NewYork-Presbyterian CXO Rick Evans: Access is the new patient experience

If the core of patient experience has been focused on compassion in the past, it now is also increasingly focused on convenience. 

The work of improving the patient experience often focuses on clinical encounters, whether they be in hospitals, office practices or procedural environments. We ask our patients about these experiences in surveys. The surveys probe issues that patients are uniquely positioned to give us feedback on — courtesy and respect from the team, education about conditions and treatments and communication from the team about each step in the care we provide. We also ask them about the things that happen before and after an encounter — preparation for procedures, check-in processes and how we prepare patients to care for themselves after a clinical encounter. 

Based on this feedback, we work constantly to make communication better and more coordinated. We strive to create deeper connections during our interactions in clinical settings. This has long been the core of PX improvement work.

In this consumer-driven age, however, the focus has expanded. If the core work has been focused on compassion in the past, it now is also increasingly focused on convenience.

In previous columns, I have talked about the need for us to reconcile the notions of "patient" and "customer." Healthcare needs to address basic human needs for care and empathy for patients and families. But it also needs to address customers' expectations regarding access, responsiveness and loop closure. We know that before patients have clinical encounters, they are often customers seeking a service — whether that is finding a physician, making an appointment or paying a bill. There is a journey that patients are on that includes many "moments of truth" before and after they find themselves on an exam table or in an inpatient bed.

It's also true that if our patients experience frustration and friction as customers seeking care, it colors their experience while we are providing care. It can also force them to seek healthcare elsewhere — in other health systems or in other settings.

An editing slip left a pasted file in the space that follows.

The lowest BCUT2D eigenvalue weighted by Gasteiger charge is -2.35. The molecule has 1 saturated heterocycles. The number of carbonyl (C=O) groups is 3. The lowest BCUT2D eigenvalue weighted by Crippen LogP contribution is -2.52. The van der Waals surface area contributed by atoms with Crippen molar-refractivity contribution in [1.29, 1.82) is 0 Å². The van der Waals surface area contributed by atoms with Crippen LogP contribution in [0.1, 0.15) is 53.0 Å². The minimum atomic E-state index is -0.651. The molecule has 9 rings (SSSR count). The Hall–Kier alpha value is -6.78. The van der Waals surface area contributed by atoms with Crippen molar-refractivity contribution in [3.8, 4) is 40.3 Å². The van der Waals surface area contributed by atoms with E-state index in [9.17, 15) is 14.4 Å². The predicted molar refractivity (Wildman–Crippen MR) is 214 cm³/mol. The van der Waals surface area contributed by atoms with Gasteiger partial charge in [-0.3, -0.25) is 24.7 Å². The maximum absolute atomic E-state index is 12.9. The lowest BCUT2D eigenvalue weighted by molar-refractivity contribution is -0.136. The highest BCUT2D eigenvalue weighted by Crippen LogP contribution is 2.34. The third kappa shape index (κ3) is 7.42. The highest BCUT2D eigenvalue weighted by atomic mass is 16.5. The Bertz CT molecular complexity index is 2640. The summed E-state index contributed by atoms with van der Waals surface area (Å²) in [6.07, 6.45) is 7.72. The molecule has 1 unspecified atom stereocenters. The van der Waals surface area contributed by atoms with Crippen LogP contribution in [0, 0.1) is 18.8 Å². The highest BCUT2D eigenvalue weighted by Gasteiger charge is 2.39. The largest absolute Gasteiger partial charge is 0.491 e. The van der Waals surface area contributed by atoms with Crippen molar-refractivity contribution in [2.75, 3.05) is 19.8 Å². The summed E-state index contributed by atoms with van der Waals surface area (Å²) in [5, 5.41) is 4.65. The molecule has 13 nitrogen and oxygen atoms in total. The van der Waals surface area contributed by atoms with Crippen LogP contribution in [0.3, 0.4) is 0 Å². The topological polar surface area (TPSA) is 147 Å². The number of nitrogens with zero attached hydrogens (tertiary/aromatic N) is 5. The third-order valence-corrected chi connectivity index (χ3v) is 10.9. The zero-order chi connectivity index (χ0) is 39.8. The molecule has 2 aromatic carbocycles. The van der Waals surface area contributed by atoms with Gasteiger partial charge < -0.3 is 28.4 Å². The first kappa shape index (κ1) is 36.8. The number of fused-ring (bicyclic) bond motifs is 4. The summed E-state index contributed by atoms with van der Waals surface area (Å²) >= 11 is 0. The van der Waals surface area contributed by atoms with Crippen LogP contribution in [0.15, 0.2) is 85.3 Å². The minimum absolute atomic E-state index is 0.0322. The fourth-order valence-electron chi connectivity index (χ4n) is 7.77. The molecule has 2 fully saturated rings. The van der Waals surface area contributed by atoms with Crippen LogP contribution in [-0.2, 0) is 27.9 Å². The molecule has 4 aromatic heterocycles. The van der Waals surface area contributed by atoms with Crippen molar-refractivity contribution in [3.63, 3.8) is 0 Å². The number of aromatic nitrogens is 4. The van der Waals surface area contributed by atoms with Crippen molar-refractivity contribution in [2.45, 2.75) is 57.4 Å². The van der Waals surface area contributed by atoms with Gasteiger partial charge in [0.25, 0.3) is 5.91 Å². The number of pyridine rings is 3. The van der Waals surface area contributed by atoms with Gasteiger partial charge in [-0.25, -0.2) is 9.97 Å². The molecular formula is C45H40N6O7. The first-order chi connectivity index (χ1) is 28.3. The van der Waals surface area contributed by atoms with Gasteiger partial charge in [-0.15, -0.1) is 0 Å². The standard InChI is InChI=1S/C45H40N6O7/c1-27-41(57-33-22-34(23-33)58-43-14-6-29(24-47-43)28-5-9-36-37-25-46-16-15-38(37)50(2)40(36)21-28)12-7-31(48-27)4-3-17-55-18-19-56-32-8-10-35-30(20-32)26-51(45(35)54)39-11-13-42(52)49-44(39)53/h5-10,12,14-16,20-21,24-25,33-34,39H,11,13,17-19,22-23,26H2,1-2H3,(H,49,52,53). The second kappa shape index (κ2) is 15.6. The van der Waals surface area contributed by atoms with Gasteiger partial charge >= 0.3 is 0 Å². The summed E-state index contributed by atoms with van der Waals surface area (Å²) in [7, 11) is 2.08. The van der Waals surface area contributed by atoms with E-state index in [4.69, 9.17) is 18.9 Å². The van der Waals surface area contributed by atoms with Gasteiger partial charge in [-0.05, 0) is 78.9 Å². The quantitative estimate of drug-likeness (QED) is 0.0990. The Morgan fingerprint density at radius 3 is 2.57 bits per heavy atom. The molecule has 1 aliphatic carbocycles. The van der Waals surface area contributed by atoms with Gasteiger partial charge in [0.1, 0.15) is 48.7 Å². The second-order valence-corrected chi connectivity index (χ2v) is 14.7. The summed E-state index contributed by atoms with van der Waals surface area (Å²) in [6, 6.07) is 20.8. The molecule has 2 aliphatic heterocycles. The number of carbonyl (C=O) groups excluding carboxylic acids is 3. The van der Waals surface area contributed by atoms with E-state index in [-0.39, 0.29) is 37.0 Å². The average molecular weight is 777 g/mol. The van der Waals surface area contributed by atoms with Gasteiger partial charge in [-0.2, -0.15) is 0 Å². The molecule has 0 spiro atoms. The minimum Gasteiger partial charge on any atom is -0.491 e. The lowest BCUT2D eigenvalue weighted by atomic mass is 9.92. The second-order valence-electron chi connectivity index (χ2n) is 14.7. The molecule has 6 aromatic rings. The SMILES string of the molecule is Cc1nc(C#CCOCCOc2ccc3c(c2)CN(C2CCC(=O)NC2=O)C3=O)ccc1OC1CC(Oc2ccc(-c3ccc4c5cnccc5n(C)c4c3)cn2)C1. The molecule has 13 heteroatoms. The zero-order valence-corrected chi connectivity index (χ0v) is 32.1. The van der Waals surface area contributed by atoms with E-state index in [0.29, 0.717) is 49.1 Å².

What does this friction look like? Websites that don't allow people to easily search and schedule doctor's appointments, long wait times on the phone, transfers between departments without resolution, duplicative paperwork are all examples. My guess is that anyone reading this column has experienced this.

It's interesting that the Latin root of the word "patient" is "one who suffers." From a clinical perspective, this makes sense. Illness brings suffering. The fear of illness — searching for a diagnosis and treatment — brings suffering. Even getting a check-up and flu shot can bring suffering. (My 10-year-old son will validate that last one especially!)

But friction brings another form of suffering. Poor access, processes that are not intuitive or clear, giving our patients administrative "homework," and just plain waiting for a call back all create frustration and, increasingly, anger. 

The COVID-19 pandemic has only increased the need to address these longstanding issues in healthcare. Just as the pandemic has laid bare serious equity issues and disparity, it has also heightened the need to provide better access virtually. The time has arrived to wrestle these customer-related issues to the ground.

At NewYork-Presbyterian, we are transforming the patient journey and reimagining our "front door to care." We are turning our websites into places where customers and patients can get their needs met, not just learn about our services. We are changing how we answer calls and enhancing the capability of the places and people that are on the other end of the phone line for our health system. We are working to assure that anyone seeking care with us can reach out in the way that they prefer, at the time they prefer. 

This is big work, and frankly, it is also a significant culture change. It is also long overdue — both here where I work, and across our entire industry. 

As I talk to my colleagues around the country, I see this work — the work of becoming ever more compassionate but also becoming more convenient — as more and more a part of the work of patient experience writ broadly. Our roles and focus are expanding to address not only the clinical encounter but also the experience "before" and "after." We are bringing the patient and consumer voice to the table and putting the right systems and strategies in place to address these needs and preferences.  Access is the "new PX."

If we go back to that meaning of the word "patient," this evolution and expansion of patient experience work makes absolute sense. We are here to reduce suffering. That needs to expand to include striving to prevent "non-clinical suffering." It's part of our mission. It's also a business imperative in the era we are in. 



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